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Is Monk life right for me?

by mortalhero (Novice)
on Sep 09, 2009 at 04:40 UTC ( #794269=perlquestion: print w/replies, xml ) Need Help??

mortalhero has asked for the wisdom of the Perl Monks concerning the following question:

Like many folks, I've taken the leap and created my own web site. I've decided to help mankind in a new (for me) way. I would like to create a page where a guest could go and enter a few values and using a formula that I developed, get a quick answer. Very simple, right? I used Front Page to develop the site but I found that I cannot use it to do the aforementioned function. I was told I needed to use a script such as that of Perl. I forgot to mention that for the moment I would like to keep my formula a secret. I will share it later if it becomes popular. My question is, is Perl right for me? Do I need to learn it just to do this simple little function? Thanks, Dave

Replies are listed 'Best First'.
Re: Is Monk life right for me?
by GrandFather (Saint) on Sep 09, 2009 at 05:16 UTC

    You don't need to learn Perl to do that. There are many other scripting languages and compiled languages that you could choose instead. However, if you want the best online support provided for any language then the place to get that is PerlMonks and the language of choice is obviously Perl.

    Besides, once you've learned Perl you can then use it to rule the world, or at least manage all those bothersome little tasks around your computer.


    True laziness is hard work
Re: Is Monk life right for me?
by Your Mother (Archbishop) on Sep 09, 2009 at 05:18 UTC

    If your formula is non-trivial and original, patent it. If it's a good enough idea otherwise, get a good NDA together and seek investors.

    Once you have clear ownership of something secrecy is sort of beside the point and some would even argue it a handicap. I wish someone would steal one of my ideas and make a million dollars because then I could sue them for ten million. (Sidebar: I have had to file DCMA notices a couple of times but I doubt anyone made better than coffee money stealing my work.)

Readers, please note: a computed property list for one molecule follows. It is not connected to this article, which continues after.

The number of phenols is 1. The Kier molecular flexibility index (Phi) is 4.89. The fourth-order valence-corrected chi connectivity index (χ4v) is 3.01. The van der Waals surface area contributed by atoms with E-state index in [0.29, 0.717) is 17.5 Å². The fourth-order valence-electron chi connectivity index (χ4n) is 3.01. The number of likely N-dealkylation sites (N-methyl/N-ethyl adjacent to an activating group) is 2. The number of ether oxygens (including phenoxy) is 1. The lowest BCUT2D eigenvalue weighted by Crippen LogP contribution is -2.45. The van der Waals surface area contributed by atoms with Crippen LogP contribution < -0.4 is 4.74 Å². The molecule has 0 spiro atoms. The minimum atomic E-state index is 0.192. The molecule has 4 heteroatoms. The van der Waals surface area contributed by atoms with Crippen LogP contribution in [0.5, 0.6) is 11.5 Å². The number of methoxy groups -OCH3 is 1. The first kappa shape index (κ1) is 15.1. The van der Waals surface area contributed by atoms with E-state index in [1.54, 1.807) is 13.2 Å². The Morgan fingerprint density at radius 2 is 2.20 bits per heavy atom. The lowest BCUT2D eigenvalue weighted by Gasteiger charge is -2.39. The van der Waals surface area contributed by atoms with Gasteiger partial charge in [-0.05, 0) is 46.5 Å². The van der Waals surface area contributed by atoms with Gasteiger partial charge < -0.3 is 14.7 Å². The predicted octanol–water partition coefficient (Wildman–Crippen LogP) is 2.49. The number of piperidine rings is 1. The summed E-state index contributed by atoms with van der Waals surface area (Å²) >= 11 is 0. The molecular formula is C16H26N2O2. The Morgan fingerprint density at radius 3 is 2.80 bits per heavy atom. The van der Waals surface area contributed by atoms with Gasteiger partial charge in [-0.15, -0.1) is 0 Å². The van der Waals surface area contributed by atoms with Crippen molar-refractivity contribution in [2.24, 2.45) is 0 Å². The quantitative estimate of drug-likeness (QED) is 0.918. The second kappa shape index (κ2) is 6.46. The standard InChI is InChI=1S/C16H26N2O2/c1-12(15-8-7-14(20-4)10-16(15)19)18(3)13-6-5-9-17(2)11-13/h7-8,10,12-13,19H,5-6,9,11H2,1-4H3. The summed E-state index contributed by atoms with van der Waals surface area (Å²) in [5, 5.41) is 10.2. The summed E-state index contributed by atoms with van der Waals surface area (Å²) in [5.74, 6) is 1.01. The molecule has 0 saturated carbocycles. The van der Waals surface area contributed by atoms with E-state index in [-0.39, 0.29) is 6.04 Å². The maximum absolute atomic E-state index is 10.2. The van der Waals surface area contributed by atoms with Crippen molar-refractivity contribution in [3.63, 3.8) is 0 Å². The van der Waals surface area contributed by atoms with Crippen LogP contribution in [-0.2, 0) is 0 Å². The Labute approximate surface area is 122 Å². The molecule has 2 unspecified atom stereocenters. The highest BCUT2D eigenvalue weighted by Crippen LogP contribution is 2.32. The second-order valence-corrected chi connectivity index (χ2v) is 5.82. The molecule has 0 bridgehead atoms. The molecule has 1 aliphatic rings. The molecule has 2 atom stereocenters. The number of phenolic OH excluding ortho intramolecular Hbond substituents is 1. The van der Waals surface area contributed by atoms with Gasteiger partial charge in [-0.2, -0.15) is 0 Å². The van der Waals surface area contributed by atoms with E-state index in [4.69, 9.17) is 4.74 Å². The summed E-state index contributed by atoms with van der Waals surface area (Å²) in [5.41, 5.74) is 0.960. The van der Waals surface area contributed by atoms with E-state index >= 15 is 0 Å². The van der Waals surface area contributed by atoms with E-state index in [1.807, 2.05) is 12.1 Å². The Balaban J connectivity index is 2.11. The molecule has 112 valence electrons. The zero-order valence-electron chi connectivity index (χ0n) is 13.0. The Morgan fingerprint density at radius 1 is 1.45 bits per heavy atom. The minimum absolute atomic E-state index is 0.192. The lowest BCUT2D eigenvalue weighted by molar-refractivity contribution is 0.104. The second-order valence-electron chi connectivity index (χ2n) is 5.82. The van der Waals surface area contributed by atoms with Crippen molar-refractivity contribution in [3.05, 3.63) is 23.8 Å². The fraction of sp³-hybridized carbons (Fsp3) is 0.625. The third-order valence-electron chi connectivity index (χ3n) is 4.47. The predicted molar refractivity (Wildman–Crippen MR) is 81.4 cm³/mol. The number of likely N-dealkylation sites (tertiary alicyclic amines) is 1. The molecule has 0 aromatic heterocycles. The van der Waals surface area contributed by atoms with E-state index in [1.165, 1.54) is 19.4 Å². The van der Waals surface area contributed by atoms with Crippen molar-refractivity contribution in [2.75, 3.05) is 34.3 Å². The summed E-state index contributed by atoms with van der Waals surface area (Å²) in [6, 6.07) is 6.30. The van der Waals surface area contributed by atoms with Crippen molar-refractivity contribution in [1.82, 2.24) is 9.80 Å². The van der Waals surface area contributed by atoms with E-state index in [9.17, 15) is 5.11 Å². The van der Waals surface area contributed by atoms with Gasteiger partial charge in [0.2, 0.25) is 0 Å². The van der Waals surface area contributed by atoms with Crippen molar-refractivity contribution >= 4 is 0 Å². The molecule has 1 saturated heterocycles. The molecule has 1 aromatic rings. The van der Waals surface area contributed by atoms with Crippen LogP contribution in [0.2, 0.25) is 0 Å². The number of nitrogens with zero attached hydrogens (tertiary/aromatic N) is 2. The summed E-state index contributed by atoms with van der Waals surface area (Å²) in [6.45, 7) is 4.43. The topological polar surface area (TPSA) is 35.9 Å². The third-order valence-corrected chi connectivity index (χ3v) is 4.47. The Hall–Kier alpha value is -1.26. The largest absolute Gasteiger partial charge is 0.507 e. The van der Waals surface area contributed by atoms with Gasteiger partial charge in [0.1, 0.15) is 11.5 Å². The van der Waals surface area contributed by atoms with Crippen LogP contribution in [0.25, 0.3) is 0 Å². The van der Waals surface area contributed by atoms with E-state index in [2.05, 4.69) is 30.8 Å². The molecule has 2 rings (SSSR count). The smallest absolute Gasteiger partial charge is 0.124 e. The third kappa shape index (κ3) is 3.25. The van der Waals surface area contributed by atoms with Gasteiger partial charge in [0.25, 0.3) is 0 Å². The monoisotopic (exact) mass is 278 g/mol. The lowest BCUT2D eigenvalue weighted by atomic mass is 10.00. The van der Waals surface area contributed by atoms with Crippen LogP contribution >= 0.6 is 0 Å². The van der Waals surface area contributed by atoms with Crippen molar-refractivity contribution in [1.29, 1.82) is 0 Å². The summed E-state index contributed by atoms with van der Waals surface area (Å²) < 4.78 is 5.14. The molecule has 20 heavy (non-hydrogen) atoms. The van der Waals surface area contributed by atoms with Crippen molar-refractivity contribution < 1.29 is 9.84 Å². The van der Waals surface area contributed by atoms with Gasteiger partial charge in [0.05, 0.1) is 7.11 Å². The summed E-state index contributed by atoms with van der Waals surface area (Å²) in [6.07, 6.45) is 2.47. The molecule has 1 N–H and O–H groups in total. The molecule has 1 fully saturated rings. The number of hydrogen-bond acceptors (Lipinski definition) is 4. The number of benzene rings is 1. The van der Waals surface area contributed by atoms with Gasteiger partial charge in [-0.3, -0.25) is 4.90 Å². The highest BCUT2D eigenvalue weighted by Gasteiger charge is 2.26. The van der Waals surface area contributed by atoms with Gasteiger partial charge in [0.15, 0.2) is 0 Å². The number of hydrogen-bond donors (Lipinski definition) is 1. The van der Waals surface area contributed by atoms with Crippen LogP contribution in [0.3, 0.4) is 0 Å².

On the Perl front, if you're mathematically/analytically inclined you can write useful Perl code in a week or two with one of the better books to guide you. Perl is one of the hardest languages to master but one of the easiest, if not the easiest, with which to write useful code. You can get plenty of excellent help here if you get stuck on pieces of code.

Re: Is Monk life right for me?
by Utilitarian (Vicar) on Sep 09, 2009 at 05:25 UTC
    The CGI module can take input from a HTML form and display the results of your manipulation of that input.

    If you have no coding experience there is a little bit of work involved in getting it up and running. Something along the lines of the following should work, you'll have to write some of it yourself, but it's for the benefit of humanity so that will be OK I'm sure ;)

    #!/usr/bin/perl -T use strict; use warnings; use CGI::Pretty qw/:standard/; my $result=magicFormula(); print header, <<END_HTML; $result THIS IS WHERE YOUR INITIAL PAGE GOES WITHOUT THE HEAD SECTION ... END_HTML sub magicFormula{ my $_value1=param('value1'); my $value=($_value=~/^\d+(?:.\d+)?/); # make sure our input is nume +ric # repeat for all values you expect from form in the page above my $result=...# PERFORM MAGIC ON INPUT VALUES return "<p> The result of running the magic formula on $value1...$v +aluen is $result</p> <p>Re-enter the values below to check another </p>" if $result; }
Re: Is Monk life right for me?
by JavaFan (Canon) on Sep 09, 2009 at 08:47 UTC
    First decision you need to take is whether you will do the calculation on the server side or on the client side. If it's just a formula that takes only the entered values, there's no need to do the calculation on the server. Just just a little javascript to crank out and display the answer. (You won't be helping mankind by hiding the formula). If you do it on the server side, Perl is one or many languages that can be used. Only use Perl if you feel comfortable with Perl - know that you will be a minority as most programmers don't feel comfortable with Perl. Whether Perl is right for you is something we cannot answer. We don't know you.
      ...as most programmers don't feel comfortable with Perl.

      Quite right, quite right. We all know most programmers are much more comfortable with Lisp, Logo, Basic, Pascal, and PHP, I mean Befunge. It's Perl that makes the skin crawl.

      ...most programmers don't feel comfortable with Perl. - I wondered how the provenance of the VB-alike, Python 'language' could possibly be explained ;-D

      A user level that continues to overstate my experience :-))

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